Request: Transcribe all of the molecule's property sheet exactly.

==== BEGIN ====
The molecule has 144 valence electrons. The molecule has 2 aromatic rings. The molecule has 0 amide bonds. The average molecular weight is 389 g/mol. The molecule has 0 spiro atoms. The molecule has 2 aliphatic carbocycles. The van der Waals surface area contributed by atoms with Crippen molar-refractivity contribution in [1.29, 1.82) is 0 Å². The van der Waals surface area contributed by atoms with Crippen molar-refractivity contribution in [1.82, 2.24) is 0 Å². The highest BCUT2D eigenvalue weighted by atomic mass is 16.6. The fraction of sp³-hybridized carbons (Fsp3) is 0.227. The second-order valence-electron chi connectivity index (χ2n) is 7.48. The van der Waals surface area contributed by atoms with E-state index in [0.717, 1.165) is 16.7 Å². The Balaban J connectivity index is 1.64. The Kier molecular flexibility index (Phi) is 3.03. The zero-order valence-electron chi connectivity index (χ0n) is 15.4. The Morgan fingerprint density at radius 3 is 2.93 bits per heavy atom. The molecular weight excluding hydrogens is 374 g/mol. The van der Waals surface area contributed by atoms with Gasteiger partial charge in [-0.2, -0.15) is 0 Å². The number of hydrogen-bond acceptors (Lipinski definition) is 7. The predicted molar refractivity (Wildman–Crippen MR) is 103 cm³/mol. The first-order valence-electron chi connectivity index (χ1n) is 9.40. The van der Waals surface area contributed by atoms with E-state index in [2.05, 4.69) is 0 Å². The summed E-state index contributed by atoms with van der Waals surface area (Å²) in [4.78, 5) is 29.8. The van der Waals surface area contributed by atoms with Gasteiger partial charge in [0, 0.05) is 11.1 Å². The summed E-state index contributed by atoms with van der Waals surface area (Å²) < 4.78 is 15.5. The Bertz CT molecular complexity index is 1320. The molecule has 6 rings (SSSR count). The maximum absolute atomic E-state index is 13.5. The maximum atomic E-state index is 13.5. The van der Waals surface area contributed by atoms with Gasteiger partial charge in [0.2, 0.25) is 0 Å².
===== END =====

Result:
The molecule has 144 valence electrons. The molecule has 2 aromatic rings. The molecule has 0 amide bonds. The average molecular weight is 389 g/mol. The molecule has 0 spiro atoms. The molecule has 2 aliphatic carbocycles. The van der Waals surface area contributed by atoms with Crippen molar-refractivity contribution in [1.29, 1.82) is 0 Å². The van der Waals surface area contributed by atoms with Crippen molar-refractivity contribution in [1.82, 2.24) is 0 Å². The highest BCUT2D eigenvalue weighted by atomic mass is 16.6. The fraction of sp³-hybridized carbons (Fsp3) is 0.227. The second-order valence-electron chi connectivity index (χ2n) is 7.48. The van der Waals surface area contributed by atoms with E-state index in [0.717, 1.165) is 16.7 Å². The Balaban J connectivity index is 1.64. The Kier molecular flexibility index (Phi) is 3.03. The zero-order valence-electron chi connectivity index (χ0n) is 15.4. The Morgan fingerprint density at radius 3 is 2.93 bits per heavy atom. The molecular weight excluding hydrogens is 374 g/mol. The van der Waals surface area contributed by atoms with Gasteiger partial charge in [-0.2, -0.15) is 0 Å². The number of hydrogen-bond acceptors (Lipinski definition) is 7. The predicted molar refractivity (Wildman–Crippen MR) is 103 cm³/mol. The first-order valence-electron chi connectivity index (χ1n) is 9.40. The van der Waals surface area contributed by atoms with E-state index in [2.05, 4.69) is 0 Å². The summed E-state index contributed by atoms with van der Waals surface area (Å²) in [4.78, 5) is 29.8. The van der Waals surface area contributed by atoms with Gasteiger partial charge in [0, 0.05) is 11.1 Å². The summed E-state index contributed by atoms with van der Waals surface area (Å²) < 4.78 is 15.5. The Bertz CT molecular complexity index is 1320. The molecule has 6 rings (SSSR count). The maximum absolute atomic E-state index is 13.5. The maximum atomic E-state index is 13.5. The van der Waals surface area contributed by atoms with Gasteiger partial charge in [0.2, 0.25) is 0 Å².